Medicine Hat Media

Vital Signs 2010

The Community Foundation of Medicine Hat and Southeastern Alberta released the fourth annual 2010 Vital Signs report, giving Hatters more insight into their community.

The reader-friendly report card tracks and grades Medicine Hat’s quality of life in key areas such as the gap between rich and poor, health, housing, and the environment – transforming local facts and figures into a user-friendly comprehensive report.

“Vital Signs is truly a community publication,” said Les Erickson, chair of the Community Foundation and chair of the Foundation’s community leadership committee. “From the people who provide us with their local statistics to the hundreds of people who spend time grading the indicators, this report is certainly all about Medicine Hat.”

Vital Signs is used year-round by the Community Foundation to assist in its grant giving and community leadership activities, Erickson said.

“The information and knowledge this publication provides enables us to be better grant-makers. Additionally, it positively affects our community leadership functions and we can therefore impact the community on a greater level.”

This year’s report shows that, while Hatters have a stronger sense of community belonging than most Albertans, we have higher physician claim rates for mental illnesses.

The report also found several indicators of a weakened economy. The Medicine Hat region’s unemployment average is higher than the Alberta average. Also, people collecting employment insurance saw a 208.1% increase from the 2008 average.

The Community Foundation introduced a youth section in this year’s report, a trend for many Community Foundations.

“Census statistics show that there are 1.4 youth for every senior in Medicine Hat, and the Foundation was anxious to explore this area,” said Mike Christie, executive director of the Community Foundation. “We look forward to even more interaction with this important part of our population in the future.”

Vital Signs staff surveyed local teens and found issues such as youth unemployment, binge drinking and meal time with families were hot button issues. Statistics to answer the surveyed group’s queries are listed and the indicators were then graded by both adults and youth.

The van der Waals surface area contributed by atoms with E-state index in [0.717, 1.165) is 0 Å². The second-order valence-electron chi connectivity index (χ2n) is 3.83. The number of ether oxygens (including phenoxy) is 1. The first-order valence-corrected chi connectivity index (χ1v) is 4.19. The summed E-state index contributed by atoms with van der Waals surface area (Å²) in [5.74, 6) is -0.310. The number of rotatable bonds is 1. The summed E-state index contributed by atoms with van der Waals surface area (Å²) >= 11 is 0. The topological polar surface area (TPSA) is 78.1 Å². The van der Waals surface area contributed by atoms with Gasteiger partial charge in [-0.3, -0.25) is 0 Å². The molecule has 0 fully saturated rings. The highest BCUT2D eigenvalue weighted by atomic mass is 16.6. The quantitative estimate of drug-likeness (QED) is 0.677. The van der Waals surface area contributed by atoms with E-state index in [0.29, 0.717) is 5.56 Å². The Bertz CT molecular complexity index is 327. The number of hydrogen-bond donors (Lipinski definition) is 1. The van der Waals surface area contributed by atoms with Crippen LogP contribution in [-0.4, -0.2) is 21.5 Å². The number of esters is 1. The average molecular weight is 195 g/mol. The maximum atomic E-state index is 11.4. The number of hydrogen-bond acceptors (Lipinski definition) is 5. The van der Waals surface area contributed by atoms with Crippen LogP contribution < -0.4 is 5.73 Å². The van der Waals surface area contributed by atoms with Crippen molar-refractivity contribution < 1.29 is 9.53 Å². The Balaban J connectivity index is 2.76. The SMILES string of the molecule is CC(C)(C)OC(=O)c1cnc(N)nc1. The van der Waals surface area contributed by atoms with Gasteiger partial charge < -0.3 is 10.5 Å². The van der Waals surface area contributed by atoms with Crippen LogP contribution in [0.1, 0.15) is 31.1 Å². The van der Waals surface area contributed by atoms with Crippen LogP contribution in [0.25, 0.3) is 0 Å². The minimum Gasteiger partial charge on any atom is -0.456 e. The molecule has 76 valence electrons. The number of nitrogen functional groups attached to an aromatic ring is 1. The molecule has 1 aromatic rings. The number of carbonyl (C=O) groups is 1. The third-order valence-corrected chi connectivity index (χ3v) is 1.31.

The report will be formally presented to the community on Thursday, October 7 at a community luncheon. The event will take place from 12-1:30 in Chinook Village’s Terrace Room. Tickets are $20 each and can be purchased through the Foundation office or by calling (403) 527-9038. A panel of local media members will comment on the report, followed by open discussion time for community members in attendance.

Vital Signs: Fifteen Local Reports Released Today

Vital Signs is part of a growing nation-wide initiative by Canadian community foundations to measure quality of life and take action to improve it. Today, 15 local Vital Signs report cards are being released by community foundations across Canada. A full list of this year’s participants and their local reports can be found at

Watch for the release of the Vital Signs 2010 National Public Opinion Survey, commissioned by Community Foundations of Canada and conducted by the Environics Research Group, on Monday, October 18.

Vital Activity

Vital Activity is the “so what of Vital Signs.  It will provide advice and pointers about the questions raised by Vital Signs.  Questions like “So what’s next?” or “What can I do?” and “How can the Community Foundation contribute?”  Throughout Vital Signs 2010 there are suggested Vital Activities that everyone can undertake.

Vital Activity is featured in a number of Community Foundation publications and profiles people, programs and projects that enhance the quality of life in Medicine Hat and Southeastern Alberta.

“Vital Activity demonstrates the very valuable contribution that organizations, governments and individuals make for the well being of our community,” said Christie. “Vital activities are like the pieces of a jigsaw; when combined, the whole picture makes sense. Our job, with the help of our supporters and donors, is to make sure there are no important pieces of the picture missing.”

About Community Foundations

Canada’s 170 community foundations are local charitable foundations that help Canadians invest in building strong and resilient places to live, work, and play. They are one of the largest supporters of Canadian charities, providing $140 million to local organizations in 2009. Find out more at

Community Foundation of Medicine Hat and Southeastern Alberta

The local community foundation covers the entire Southeastern region of Alberta and was founded in 1992.  Over the past 18 years assets have grown to over $6 million.  The foundation operates a comprehensive grant making program that has resulted in over $2.5 million in charitable grants to a wide range of local charities.  Funding requests from local agencies always heavily outweigh the available funds.  The Community Foundation strongly encourages the support of caring local citizens to help build permanent endowments to keep pace with the needs of our rapidly changing communities.

Note to editors/producers: All 15 Vital Signs reports, and media contacts for participating community foundations, can be found at An expanded and linked version of Medicine Hat’s Vital Signs® can be found at

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